Under the current process, companies claiming an exemption must submit detailed information on what they have done to safeguard the confidentiality of the ingredients used to manufacture their product and on the financial impact of the possible disclosure of this information.
In her testimony given to the Standing Senate Committee on Social Affairs, Science and Technology in 2006, Sharon Watts, vice-president of the Hazardous Materials Information Review Commission, specified in which cases the commission would require full documentation.
The commission will require full documentation to support a claim for exemption from disclosure when an affected party challenges a claim or when a claim is selected through a verification scheme that we will set up to discourage false or frivolous claims
The second change is proposed at clauses 3 and 4 of the bill which amend sections 16 and 17 of the Hazardous Materials Information Review Act in order to establish a new mechanism for the voluntary revision of material safety data sheets by the companies. With this new mechanism, when a company files a claim for exemption, a screening officer may “send an undertaking to the claimant setting out the measures that are required to be taken for the purpose of ensuring compliance” with those provisions governing dangerous goods contained in the Hazardous Products Act and the Canada Labour Code.
The purpose of this second change is twofold: to ensure that changes to material safety data sheets and labels are made more quickly and that companies acting in good faith will not be issued an order by the HMIRC, as this could be misleading about their willingness to comply.
In comparison, current legislation requires the Hazardous Materials Information Review Commission to issue a formal order for compliance, even if the company seeking an exemption is prepared to comply and to make the necessary corrections after having been notified.
The legislation also provides for a rather strict and time-consuming process. Thus, where non-compliance is found, an order is issued to the company seeking an exemption. This order is then published in the Canada Gazette and it does not become binding until 75 days after its publication. Other time limits are specified in the event that the company decides to appeal the order, or to allow the company to comply with the order and submit a new data sheet.
Finally, the existing rules would still allow orders to be issued to uncooperative companies in case of non-compliance with the rules and in the absence of a voluntary undertaking.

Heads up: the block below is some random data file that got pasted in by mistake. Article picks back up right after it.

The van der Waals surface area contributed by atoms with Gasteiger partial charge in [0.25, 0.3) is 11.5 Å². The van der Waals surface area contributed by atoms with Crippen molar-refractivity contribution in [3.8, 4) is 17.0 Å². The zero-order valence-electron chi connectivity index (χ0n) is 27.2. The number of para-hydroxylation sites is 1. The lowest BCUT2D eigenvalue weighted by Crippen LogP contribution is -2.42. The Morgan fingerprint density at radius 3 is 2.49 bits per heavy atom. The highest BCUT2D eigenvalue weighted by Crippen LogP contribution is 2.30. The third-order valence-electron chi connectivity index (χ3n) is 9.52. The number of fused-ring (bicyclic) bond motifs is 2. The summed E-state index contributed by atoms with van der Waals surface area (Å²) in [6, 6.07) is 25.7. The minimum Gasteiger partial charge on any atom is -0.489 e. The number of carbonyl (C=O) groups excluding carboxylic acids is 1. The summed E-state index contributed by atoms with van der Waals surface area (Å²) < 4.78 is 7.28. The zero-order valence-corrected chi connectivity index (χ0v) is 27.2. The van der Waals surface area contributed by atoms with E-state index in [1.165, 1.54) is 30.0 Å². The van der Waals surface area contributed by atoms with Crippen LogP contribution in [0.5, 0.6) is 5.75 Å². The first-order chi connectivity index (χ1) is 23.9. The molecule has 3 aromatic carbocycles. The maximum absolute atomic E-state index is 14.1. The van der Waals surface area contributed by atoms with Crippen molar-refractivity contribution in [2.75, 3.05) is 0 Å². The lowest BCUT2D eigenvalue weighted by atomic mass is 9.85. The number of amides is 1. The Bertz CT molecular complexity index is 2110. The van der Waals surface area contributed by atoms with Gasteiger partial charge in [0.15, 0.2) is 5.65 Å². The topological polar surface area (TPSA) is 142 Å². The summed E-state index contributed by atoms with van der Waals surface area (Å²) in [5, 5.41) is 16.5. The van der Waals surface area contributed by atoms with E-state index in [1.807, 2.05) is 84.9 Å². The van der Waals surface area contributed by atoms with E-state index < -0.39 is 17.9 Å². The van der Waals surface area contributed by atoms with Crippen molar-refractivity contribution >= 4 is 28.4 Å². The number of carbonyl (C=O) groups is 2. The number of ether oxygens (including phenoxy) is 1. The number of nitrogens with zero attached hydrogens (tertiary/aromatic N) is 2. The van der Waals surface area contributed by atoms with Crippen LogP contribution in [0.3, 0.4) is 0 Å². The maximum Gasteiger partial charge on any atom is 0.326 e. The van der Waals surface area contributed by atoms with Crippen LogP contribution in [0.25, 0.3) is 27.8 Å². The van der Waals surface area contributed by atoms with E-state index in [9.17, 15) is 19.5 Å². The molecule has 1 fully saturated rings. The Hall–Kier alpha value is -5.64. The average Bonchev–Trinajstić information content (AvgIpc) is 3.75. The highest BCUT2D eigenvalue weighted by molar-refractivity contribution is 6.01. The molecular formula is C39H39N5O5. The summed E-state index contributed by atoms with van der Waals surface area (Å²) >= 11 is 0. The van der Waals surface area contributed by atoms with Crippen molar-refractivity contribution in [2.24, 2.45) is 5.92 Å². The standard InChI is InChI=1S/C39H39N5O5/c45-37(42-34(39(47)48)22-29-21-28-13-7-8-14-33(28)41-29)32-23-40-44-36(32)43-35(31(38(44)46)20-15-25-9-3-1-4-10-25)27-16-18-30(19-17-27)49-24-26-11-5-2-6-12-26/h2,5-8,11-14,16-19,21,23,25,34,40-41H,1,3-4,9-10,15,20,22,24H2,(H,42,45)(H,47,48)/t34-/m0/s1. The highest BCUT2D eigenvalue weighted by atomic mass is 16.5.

The third amendment proposed in Bill S-2 is contained in clause 7 of the bill, which amends the former section 23 of the Hazardous Materials Information Review Act, to enable the commission to provide clarification in respect of an appeal that has been submitted to an appeal board. Clause 8 amends section 48 of the Hazardous Materials Information Review Act to permit the making of regulations “respecting the participation of the Commission in an appeal heard before an appeal board”.
According to representatives of the commission, the third amendment seeks “to improve our appeals process by allowing the commission, at the request of an appeal board, to provide factual clarification of the record to appeal boards, when needed to facilitate the process. Appeals are heard by independent boards with three members drawn from labour, industry and government. The government member acts as chair of the board. Most appeals heard to date would have benefited from additional explanatory information from the commission, but this is not permitted under our legislation”.
In short, the Bloc Québécois supports Bill S-2. The Bloc believes that when it comes to hazardous materials, it is vital to keep in mind worker safety and to base all decisions on that imperative.
The Bloc Québécois recognizes that the amendments to the Hazardous Materials Information Review Act contained in Bill S-2 were unanimously approved by the members of the HMIRC council of governors.
The Bloc, therefore, supports Bill S-2 so that the amendments called for by the principal stakeholders in this kind of workplace can be adopted.
In all its actions, the Bloc seeks to protect the interests of workers. That is why we tabled Bill C-257, which, unfortunately, died on the Order Paper; a bill dealing with preventive withdrawal would have enabled pregnant Quebec workers in companies operating under federal jurisdiction to receive the same benefits as Quebec workers—another bill that died on the Order Paper; and Bill C-269 to improve the employment insurance system.